42 Words and Phrases to Avoid As You Write

Have you ever found yourself reading literature with phrases you feel like the author shouldn’t have added? Or is that author you? No need to feel ashamed; we all make mistakes. Read on and see how you can improve your writing. But first, here’s an example of a weak paragraph. How much does this make you cringe?

Firstly, I really really needed to go and visit them because I had literally not talked to them for like, a whole year or something, and that’s considered to be rude, right? But that was because we live so far away and they hardly ever answer my emails, phone calls etc. Also, I needed to tell them the good news: I tried and tried and tried and had finally gotten a job!!!

The following was taken from the Guide to Grammar and Writing and Litreactor.

Avoid problems created by these words or phrases:

  1. And also This is often redundant.
  2. And/or Outside of the legal world, most of the time this construction is used, it is neither necessary nor logical. Try using one word or the other.
  3. As to whether The single word whether will suffice.
  4. Basically, essentially, totally These words seldom add anything useful to a sentence. Try the sentence without them and, almost always, you will see the sentence improve.
  5. Being that or being as These words are a non-standard substitute for because. Being that Because I was the youngest child, I always wore hand-me-downs.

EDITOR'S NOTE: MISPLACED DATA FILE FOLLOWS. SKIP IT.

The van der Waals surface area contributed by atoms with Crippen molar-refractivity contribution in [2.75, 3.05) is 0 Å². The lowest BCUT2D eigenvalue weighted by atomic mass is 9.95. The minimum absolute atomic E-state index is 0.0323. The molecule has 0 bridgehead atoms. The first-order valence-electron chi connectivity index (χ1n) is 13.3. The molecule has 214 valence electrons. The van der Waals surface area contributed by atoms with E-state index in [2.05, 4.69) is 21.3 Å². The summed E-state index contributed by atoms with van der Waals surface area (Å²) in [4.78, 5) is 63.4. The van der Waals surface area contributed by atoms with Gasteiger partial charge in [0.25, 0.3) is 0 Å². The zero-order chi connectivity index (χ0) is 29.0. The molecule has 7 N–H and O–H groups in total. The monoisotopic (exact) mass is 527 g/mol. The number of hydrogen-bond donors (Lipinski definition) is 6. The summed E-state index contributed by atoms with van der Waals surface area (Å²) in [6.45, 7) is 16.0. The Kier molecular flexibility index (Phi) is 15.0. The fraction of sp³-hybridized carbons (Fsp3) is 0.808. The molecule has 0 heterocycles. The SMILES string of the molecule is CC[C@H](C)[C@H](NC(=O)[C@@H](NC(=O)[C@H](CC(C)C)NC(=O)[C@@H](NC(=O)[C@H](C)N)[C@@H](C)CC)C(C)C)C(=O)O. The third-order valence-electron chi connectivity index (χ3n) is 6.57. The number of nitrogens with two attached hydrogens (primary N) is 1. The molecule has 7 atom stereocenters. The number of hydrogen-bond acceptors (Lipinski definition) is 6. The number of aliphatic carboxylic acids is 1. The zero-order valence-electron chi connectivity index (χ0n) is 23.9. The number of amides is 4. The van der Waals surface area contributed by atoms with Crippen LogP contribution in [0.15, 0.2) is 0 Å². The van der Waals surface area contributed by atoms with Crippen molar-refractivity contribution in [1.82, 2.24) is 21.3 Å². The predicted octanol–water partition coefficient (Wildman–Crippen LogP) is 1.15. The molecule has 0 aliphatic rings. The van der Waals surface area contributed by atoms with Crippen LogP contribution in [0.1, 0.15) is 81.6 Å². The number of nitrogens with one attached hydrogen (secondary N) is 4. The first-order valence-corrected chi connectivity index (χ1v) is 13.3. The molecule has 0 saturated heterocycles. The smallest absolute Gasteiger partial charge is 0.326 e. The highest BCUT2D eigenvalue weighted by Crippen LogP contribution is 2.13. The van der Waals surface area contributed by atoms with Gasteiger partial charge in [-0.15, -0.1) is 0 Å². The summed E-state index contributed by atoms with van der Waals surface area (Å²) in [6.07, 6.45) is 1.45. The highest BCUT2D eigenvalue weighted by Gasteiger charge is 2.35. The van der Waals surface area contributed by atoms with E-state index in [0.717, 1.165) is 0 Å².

6. Considered to be Eliminate the to be and, unless it’s important who’s doing the considering, try to eliminate the entire phrase.
  7. Due to the fact that Using this phrase is a sure sign that your sentence is in trouble. Did you mean because? Due to is acceptable after a linking verb (The team’s failure was due to illness among the stars.); otherwise, avoid it.
  8. Each and every One or the other, but not both.
  9. Equally as Something can be equally important or as important as, but not equally as important.
  10. Etc. This abbreviation often suggests a kind of laziness. It might be better to provide one more example, thereby suggesting that you could have written more, but chose not to.
  11. He/she is a convention created to avoid gender bias in writing, but it doesn’t work very well and it becomes downright obtrusive if it appears often. Use he or she or pluralize (where appropriate) so you can avoid the problem of the gender-specific pronoun altogether.
  12. Firstly, secondly, thirdly, etc. Number things with first, second, third, etc. and not with these adverbial forms.
  13. Got Many writers regard got as an ugly word, and they have a point. If you can avoid it in writing, do so. I have got to must begin studying right away. I have got two pairs of sneakers.
  14. Had ought or hadn’t ought. Eliminate the auxiliary had. You hadn’t ought not to pester your sister that way.
  15. Interesting One of the least interesting words in English, the word you use to describe an ugly baby. If you show us why something is interesting, you’re doing your job. Consider “I find that plant’s long leaves, gooey fruit and gooier sap fascinating; how much did you buy it for?” instead of “That plant is interesting.”
  16. In terms of See if you can eliminate this phrase.
  17. Irregardless No one word will get you in trouble with the boss faster than this one.